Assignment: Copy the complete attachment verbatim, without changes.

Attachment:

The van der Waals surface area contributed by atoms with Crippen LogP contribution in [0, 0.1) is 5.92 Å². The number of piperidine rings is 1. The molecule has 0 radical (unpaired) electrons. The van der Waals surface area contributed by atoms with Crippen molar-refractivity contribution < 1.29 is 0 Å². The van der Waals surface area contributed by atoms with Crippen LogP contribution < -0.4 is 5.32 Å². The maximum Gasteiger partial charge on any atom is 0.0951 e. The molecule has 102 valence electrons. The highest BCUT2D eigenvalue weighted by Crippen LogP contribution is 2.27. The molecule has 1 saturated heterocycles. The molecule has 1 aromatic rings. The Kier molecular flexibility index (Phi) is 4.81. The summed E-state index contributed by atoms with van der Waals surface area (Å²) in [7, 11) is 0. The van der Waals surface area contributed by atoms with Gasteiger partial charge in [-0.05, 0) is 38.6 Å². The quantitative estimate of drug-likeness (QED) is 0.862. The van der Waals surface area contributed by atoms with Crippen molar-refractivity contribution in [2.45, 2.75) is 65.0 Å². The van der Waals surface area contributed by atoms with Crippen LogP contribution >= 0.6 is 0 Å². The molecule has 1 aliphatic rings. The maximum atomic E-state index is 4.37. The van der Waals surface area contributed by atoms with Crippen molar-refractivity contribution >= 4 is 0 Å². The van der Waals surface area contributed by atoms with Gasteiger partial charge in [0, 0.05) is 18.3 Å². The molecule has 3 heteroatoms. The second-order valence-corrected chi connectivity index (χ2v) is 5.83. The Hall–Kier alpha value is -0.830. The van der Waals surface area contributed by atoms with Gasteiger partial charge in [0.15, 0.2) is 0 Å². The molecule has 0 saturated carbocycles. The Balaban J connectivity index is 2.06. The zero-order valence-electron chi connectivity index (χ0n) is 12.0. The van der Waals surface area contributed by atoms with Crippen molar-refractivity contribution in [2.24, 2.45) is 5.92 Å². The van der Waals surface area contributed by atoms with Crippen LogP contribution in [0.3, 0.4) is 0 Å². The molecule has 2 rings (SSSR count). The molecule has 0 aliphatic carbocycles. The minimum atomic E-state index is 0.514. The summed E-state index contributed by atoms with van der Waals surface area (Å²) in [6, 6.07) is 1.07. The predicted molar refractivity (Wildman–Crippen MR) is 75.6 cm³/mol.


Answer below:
The van der Waals surface area contributed by atoms with Crippen LogP contribution in [0, 0.1) is 5.92 Å². The number of piperidine rings is 1. The molecule has 0 radical (unpaired) electrons. The van der Waals surface area contributed by atoms with Crippen molar-refractivity contribution < 1.29 is 0 Å². The van der Waals surface area contributed by atoms with Crippen LogP contribution < -0.4 is 5.32 Å². The maximum Gasteiger partial charge on any atom is 0.0951 e. The molecule has 102 valence electrons. The highest BCUT2D eigenvalue weighted by Crippen LogP contribution is 2.27. The molecule has 1 saturated heterocycles. The molecule has 1 aromatic rings. The Kier molecular flexibility index (Phi) is 4.81. The summed E-state index contributed by atoms with van der Waals surface area (Å²) in [7, 11) is 0. The van der Waals surface area contributed by atoms with Gasteiger partial charge in [-0.05, 0) is 38.6 Å². The quantitative estimate of drug-likeness (QED) is 0.862. The van der Waals surface area contributed by atoms with Crippen molar-refractivity contribution in [2.45, 2.75) is 65.0 Å². The van der Waals surface area contributed by atoms with Crippen LogP contribution >= 0.6 is 0 Å². The molecule has 1 aliphatic rings. The maximum atomic E-state index is 4.37. The van der Waals surface area contributed by atoms with Crippen molar-refractivity contribution >= 4 is 0 Å². The van der Waals surface area contributed by atoms with Gasteiger partial charge in [0, 0.05) is 18.3 Å². The molecule has 3 heteroatoms. The second-order valence-corrected chi connectivity index (χ2v) is 5.83. The Hall–Kier alpha value is -0.830. The van der Waals surface area contributed by atoms with Gasteiger partial charge in [0.15, 0.2) is 0 Å². The molecule has 0 saturated carbocycles. The Balaban J connectivity index is 2.06. The zero-order valence-electron chi connectivity index (χ0n) is 12.0. The van der Waals surface area contributed by atoms with Crippen molar-refractivity contribution in [2.24, 2.45) is 5.92 Å². The van der Waals surface area contributed by atoms with Crippen LogP contribution in [0.3, 0.4) is 0 Å². The molecule has 2 rings (SSSR count). The molecule has 0 aliphatic carbocycles. The minimum atomic E-state index is 0.514. The summed E-state index contributed by atoms with van der Waals surface area (Å²) in [6, 6.07) is 1.07. The predicted molar refractivity (Wildman–Crippen MR) is 75.6 cm³/mol.